Names, again!!! 🙂 Okay, so I did my post on Gloria, right? What I didn’t mention exactly was that I always hated my name, even before being transgendered was at the tip-top of my consciousness. There was not being able to live up to the glamorous image of Gloria Swanson, and there was being called “Glooey-Baby” by school mates.
So when I got a job at the University of Arkansas at Little Rock as an accounts payable clerk back in 1979, I told my boss how I detested my name. By then, my partner, Dee, and all my friends were calling me by my middle name, Gayle. I felt like two people in two worlds. “Gayle” to my partner and friends, and “Gloria” to my family and in my professional life.
Being “Gayle” was much easier. After all, there was Gale Gordon from I Love Lucy.
You’d just know this clip would have an airplane skit… “Yeah, it’s a drag…” Hilarious!
What was I saying? Oh yeah, about my name… So anyway, when I complained about hating my name to my supervisor, a wonderful woman named Jan, what does she do? She orders me a new name plate with Gayle Carraro written on it, and instructs my co-workers that they must henceforth call me “Gayle,” which they did.
That fixed the “professional” part, but not the “family” part. I tried to get my mother to call me Gayle, and told her how important it was to me, but she refused. (One of the many ways she invalidated me….) And because my mother refused to honor my preference, the rest of my family was in a quandary. Sometimes talking to me directly, they would call me “Gayle,” but when they mentioned me to my mother, they had no choice but to call me “Gloria.” So I spent a couple of decades being 99% “Gayle” and 1% “Gloria.”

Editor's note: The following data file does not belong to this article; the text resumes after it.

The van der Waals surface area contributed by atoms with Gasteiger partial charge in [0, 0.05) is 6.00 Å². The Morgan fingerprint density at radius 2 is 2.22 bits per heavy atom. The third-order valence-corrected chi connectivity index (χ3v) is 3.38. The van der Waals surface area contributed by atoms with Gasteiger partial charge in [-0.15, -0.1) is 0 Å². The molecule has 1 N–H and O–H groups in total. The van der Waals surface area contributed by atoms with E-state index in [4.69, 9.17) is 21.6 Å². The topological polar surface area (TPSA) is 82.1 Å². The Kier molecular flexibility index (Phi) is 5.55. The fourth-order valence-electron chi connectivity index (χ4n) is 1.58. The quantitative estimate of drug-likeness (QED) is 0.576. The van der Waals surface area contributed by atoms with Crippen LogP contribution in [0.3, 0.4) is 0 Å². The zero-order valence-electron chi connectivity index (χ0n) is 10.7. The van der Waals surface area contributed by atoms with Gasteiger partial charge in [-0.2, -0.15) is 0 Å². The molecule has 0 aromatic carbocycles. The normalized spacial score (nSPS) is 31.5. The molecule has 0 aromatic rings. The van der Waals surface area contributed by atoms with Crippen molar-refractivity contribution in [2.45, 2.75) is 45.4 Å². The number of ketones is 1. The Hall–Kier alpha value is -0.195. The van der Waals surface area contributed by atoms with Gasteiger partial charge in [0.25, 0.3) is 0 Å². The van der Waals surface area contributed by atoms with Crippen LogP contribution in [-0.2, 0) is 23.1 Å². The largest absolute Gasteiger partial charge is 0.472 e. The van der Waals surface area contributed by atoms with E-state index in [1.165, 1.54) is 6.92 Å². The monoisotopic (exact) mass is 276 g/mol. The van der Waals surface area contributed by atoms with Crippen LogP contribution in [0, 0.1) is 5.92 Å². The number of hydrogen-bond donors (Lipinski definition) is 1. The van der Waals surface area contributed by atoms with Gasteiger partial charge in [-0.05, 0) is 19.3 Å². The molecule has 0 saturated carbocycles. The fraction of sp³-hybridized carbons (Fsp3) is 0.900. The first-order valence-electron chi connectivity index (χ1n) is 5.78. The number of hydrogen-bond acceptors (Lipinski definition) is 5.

Of course, then as the first step from transitioning from female to male, I changed my name to Terry. Naturally, at first my mother balked, but eventually came around:
My relatives were quicker on the uptake than my mother — I didn’t look like a Gloria or Gayle any more, and they were smart enough to know they’d appear to be lunatics if they called me by my old names. 100% Terry.
However, my biggest gripe is when people use the feminized version — Terri. (I have a cisgendered female friend who has the same name — Terry — and even she has the same gripe!)
So, I posted the comic up there at the top to my Facebook page. You can read the comments. My friend, Terry, says “haha; my argument all my life,” and my cousin, Susie, says, “Those of us that have known you all your life we know how to spell “TERRI” Love You!“
Okay, I really have to stop and laugh. My wacky family, fundamentalists and all, for the most part they do accept me, as is obvious from Susie’s reply. But she still misses the intent of the cartoon — TerrY. (If it’s spelled with a “Y” it usually, but is not always a boy name. If it’s spelled with an “i” it’s always a girl name. Gotta laugh… Gotta love….
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